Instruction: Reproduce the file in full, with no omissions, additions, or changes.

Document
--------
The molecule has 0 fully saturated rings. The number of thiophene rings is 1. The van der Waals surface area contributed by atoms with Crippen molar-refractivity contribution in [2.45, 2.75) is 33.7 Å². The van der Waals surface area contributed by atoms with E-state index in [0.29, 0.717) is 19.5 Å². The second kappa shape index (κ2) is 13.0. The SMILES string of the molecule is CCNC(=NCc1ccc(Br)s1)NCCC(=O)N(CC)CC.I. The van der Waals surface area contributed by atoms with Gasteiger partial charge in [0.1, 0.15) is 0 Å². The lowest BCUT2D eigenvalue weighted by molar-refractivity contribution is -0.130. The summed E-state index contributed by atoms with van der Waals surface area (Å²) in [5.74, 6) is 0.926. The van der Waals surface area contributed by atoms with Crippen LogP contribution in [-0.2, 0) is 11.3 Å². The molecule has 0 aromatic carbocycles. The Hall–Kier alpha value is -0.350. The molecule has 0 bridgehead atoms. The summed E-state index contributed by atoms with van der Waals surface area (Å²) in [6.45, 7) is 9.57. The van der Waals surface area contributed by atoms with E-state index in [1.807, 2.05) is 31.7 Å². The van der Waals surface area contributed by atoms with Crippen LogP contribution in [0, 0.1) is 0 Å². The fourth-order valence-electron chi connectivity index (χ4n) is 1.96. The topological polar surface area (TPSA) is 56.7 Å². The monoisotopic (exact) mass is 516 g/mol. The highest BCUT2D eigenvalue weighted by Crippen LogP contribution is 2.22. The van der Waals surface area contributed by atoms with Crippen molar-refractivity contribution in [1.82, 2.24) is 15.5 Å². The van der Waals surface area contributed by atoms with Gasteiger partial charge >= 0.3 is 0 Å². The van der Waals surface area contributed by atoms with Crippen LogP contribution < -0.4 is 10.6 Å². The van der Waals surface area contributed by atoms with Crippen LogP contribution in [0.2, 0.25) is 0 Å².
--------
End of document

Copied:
The molecule has 0 fully saturated rings. The number of thiophene rings is 1. The van der Waals surface area contributed by atoms with Crippen molar-refractivity contribution in [2.45, 2.75) is 33.7 Å². The van der Waals surface area contributed by atoms with E-state index in [0.29, 0.717) is 19.5 Å². The second kappa shape index (κ2) is 13.0. The SMILES string of the molecule is CCNC(=NCc1ccc(Br)s1)NCCC(=O)N(CC)CC.I. The van der Waals surface area contributed by atoms with Gasteiger partial charge in [0.1, 0.15) is 0 Å². The lowest BCUT2D eigenvalue weighted by molar-refractivity contribution is -0.130. The summed E-state index contributed by atoms with van der Waals surface area (Å²) in [5.74, 6) is 0.926. The van der Waals surface area contributed by atoms with Crippen LogP contribution in [-0.2, 0) is 11.3 Å². The molecule has 0 aromatic carbocycles. The Hall–Kier alpha value is -0.350. The molecule has 0 bridgehead atoms. The summed E-state index contributed by atoms with van der Waals surface area (Å²) in [6.45, 7) is 9.57. The van der Waals surface area contributed by atoms with E-state index in [1.807, 2.05) is 31.7 Å². The van der Waals surface area contributed by atoms with Crippen LogP contribution in [0, 0.1) is 0 Å². The fourth-order valence-electron chi connectivity index (χ4n) is 1.96. The topological polar surface area (TPSA) is 56.7 Å². The monoisotopic (exact) mass is 516 g/mol. The highest BCUT2D eigenvalue weighted by Crippen LogP contribution is 2.22. The van der Waals surface area contributed by atoms with Crippen molar-refractivity contribution in [1.82, 2.24) is 15.5 Å². The van der Waals surface area contributed by atoms with Gasteiger partial charge >= 0.3 is 0 Å². The van der Waals surface area contributed by atoms with Crippen LogP contribution < -0.4 is 10.6 Å². The van der Waals surface area contributed by atoms with Crippen LogP contribution in [0.2, 0.25) is 0 Å².